Start some thread on a hook. I like the Alec Jackson hooks for this type of fly. Glasso used low water type salmon hooks for his flies.
Run the thread back and stop just before the hook point and tie in some oval silver tinsel
Rap the tinsel foreword to create a small tag, tie it off and trim the excess.
Next tie in the rib material. I am using a multi part rib made up of flat silver tinsel and a piece of oval silver tinsel. Run the material the entire length of the hook to avoid lumps.
Next tie in some purple floss for the rear half of the body.
Next rap the floss About half way up the hook shank and tie it off.
Next select a hackle for the body. In this case I am using a blue eared pheasant feather dyed purple. Ring neck rump feathers also make very good spey hackles if you can find big ones.
Stroke the fibers of the feather back and tie it in by the tip. And clip off the excess.
Spin some purple dubbing on the thread for the front half of the body, rap it foreword. Leave enough room for the throat and head of the fly. When dressing this part of the body, take care to dress it as sparse as possible. If the body is dressed to heavy it will make the wing stick up and ruin the sleek look of the fly.
Next rap the flat silver tinsel foreword, tie it off and trim the excess.
Next grab the body hackle by the stem and hold it straight up. Stroke the fibers in the direction of the back of the hook and pinch them so they stay that way.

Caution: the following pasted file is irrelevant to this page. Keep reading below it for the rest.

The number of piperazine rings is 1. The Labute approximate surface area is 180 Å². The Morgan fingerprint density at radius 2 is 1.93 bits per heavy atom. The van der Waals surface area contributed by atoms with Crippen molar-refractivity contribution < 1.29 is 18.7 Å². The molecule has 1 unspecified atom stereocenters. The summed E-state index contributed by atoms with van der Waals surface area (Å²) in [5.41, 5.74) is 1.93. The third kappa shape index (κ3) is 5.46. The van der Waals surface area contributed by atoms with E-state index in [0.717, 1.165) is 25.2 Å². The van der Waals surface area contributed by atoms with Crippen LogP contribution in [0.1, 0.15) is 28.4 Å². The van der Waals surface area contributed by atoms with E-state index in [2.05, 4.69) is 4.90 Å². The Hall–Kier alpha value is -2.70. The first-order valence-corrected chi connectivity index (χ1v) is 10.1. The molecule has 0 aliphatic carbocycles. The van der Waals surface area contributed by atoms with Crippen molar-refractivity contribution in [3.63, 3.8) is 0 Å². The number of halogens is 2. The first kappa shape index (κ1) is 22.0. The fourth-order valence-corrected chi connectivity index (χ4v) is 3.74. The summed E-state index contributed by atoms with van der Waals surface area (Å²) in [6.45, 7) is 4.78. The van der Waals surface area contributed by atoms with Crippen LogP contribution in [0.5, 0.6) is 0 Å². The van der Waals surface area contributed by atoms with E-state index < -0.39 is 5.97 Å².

Now rap the hackle towards the front of the hook keeping it between the rib, tie it off and clip off the excess stem.
Next rap the oval silver tinsel foreword in the opposite direction of the rib and body hackle. I usually use a dubbing needle when rapping it through the hackle so I don’t trap any hackle fibers. This rib will protect the hackle from breaking while you are fishing with the fly. Tie it off and trim the excess.
Select a Teal feather or similarly marked feather for the throat and strip off one side of the feather as shown.
Tie the hackle in by the tip and rap it at the front of the fly.
Next select four white hackles for the wing of the fly. I have found that the best type of hackles for the wings on this type of fly come from cheep Indian cock necks.
Cut off the tips of the hackles to a length so that they form a wing extending slightly past the end of the body but not passed the bend of the hook. Strip off about an eighth of an inch of hackle fibers from the stem of the feathers and flatten the stems lightly with a pair of flat blade tweezers or pliers. This will make them sit better on top of the hook when you tie them in.
Next tie them in on top of the hook shank. This can be done one at a time, in pairs or all four at once. Keep in mind that the concave sides of the feathers should be facing each other. If the feathers do not sit in top of the hook properly the first time you tie them in, take them off and adjust them by again grabbing the stems with your tweezers or pliers and twist them with your fingers in the direction you want them to go when they are tied on the hook.
Apply enough raps of thread to finish the head nice and evenly then whip finish the head.
Apply several coats of head cement and this is the finished fly.